Subiaco Abbey is an American Benedictine monastery located in the Arkansas River valley of Logan County, Arkansas, part of the Swiss-American Congregation of Benedictine monasteries, and home to thirty-nine Benedictine monks. The abbey and the preparatory school it operates, Subiaco Academy, are major features of the town of Subiaco, Arkansas. It is located within the Roman Catholic Diocese of Little Rock and is named after the original Subiaco Abbey in Italy, the first monastery founded by Saint Benedict.
Saint John's Abbey is a Benedictine monastery in Collegeville Township, Minnesota, United States, affiliated with the American-Cassinese Congregation. The abbey was established following the arrival in the area of monks from Saint Vincent Archabbey in Pennsylvania in 1856. Saint John's is one of the largest Benedictine abbeys in the Western Hemisphere, with 133 professed monks. The Right Reverend Fr. John Klassen, OSB, serves as the tenth abbot.
Rembert George Weakland is an American Benedictine monk who served as Archbishop of Milwaukee from 1977 to 2002. Shortly before his mandatory retirement at the age of 75, it was revealed in the press that Weakland had conducted a sexual relationship with a male associate, Paul Marcoux, several decades before, and that the diocese had paid $450,000 to Marcoux to settle litigation arising from the affair.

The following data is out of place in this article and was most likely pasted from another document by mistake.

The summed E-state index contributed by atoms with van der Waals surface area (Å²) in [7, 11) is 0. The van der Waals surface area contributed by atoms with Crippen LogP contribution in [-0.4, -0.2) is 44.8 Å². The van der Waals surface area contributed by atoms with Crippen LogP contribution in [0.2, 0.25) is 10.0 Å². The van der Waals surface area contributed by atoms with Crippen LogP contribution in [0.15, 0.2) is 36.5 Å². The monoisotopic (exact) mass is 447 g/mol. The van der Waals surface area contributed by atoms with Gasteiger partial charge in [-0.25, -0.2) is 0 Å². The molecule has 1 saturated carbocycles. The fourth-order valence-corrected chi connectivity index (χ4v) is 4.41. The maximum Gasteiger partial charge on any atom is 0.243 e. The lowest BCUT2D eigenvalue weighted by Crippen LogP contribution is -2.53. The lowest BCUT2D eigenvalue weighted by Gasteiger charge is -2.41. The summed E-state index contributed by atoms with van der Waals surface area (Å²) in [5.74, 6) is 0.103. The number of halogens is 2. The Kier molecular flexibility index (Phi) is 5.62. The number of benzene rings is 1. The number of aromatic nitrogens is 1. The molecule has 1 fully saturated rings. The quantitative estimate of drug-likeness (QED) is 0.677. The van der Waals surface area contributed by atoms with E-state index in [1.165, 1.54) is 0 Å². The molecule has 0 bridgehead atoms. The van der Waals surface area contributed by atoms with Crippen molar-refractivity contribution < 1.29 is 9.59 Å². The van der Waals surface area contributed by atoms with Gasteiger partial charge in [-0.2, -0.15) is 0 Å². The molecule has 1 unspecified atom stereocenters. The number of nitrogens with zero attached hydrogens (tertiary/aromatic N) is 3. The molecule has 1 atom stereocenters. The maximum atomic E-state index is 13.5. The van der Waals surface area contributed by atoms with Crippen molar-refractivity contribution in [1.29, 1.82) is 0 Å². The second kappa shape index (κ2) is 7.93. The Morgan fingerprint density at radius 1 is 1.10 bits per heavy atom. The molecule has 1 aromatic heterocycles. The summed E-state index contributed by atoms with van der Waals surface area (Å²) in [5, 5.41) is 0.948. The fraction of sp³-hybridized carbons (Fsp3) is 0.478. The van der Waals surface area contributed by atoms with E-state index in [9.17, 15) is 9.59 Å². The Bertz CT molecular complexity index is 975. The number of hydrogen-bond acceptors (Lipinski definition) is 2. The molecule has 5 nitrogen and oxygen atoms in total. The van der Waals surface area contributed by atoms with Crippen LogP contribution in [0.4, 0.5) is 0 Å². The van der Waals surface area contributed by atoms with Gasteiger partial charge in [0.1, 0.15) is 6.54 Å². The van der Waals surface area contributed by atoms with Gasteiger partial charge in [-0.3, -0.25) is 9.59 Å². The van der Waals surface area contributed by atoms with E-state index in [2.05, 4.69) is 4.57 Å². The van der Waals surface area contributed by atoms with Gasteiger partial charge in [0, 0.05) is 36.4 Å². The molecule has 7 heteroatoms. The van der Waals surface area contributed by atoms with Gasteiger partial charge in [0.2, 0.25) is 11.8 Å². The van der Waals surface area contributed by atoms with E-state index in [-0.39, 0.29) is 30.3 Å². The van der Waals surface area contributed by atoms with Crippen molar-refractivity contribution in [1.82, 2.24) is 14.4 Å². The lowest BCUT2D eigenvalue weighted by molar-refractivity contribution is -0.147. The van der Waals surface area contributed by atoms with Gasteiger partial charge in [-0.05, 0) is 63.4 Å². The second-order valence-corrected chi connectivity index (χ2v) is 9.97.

The Cincinnati Bearcats are the athletic teams that represent the University of Cincinnati. The teams are members of the American Athletic Conference, which from 1979 to 2013 was known as the Big East Conference. Cincinnati and Wichita State University are currently the only members of The American that are located in the Midwestern United States; all other members are in the Northeast or South.
Louis Mary Fink, O.S.B., was a German-born Benedictine monk and prelate of the Roman Catholic Church. He was the first Bishop of Leavenworth (1877–1904).
Saint Anselm Abbey, located in Goffstown, New Hampshire, United States, is a Benedictine abbey composed of men living under the Rule of Saint Benedict within the Catholic Church. The abbey was founded in 1889 under the patronage of Saint Anselm of Canterbury, a Benedictine monk of Bec and former archbishop of Canterbury in England. The monks are involved in the operation of Saint Anselm College. The abbey is a member of the American-Cassinese Congregation of the Benedictine Confederation.
The Swiss-American Congregation is an association of Benedictine monasteries founded in 1881 in the United States, as a part of the international Benedictine Confederation of monasteries.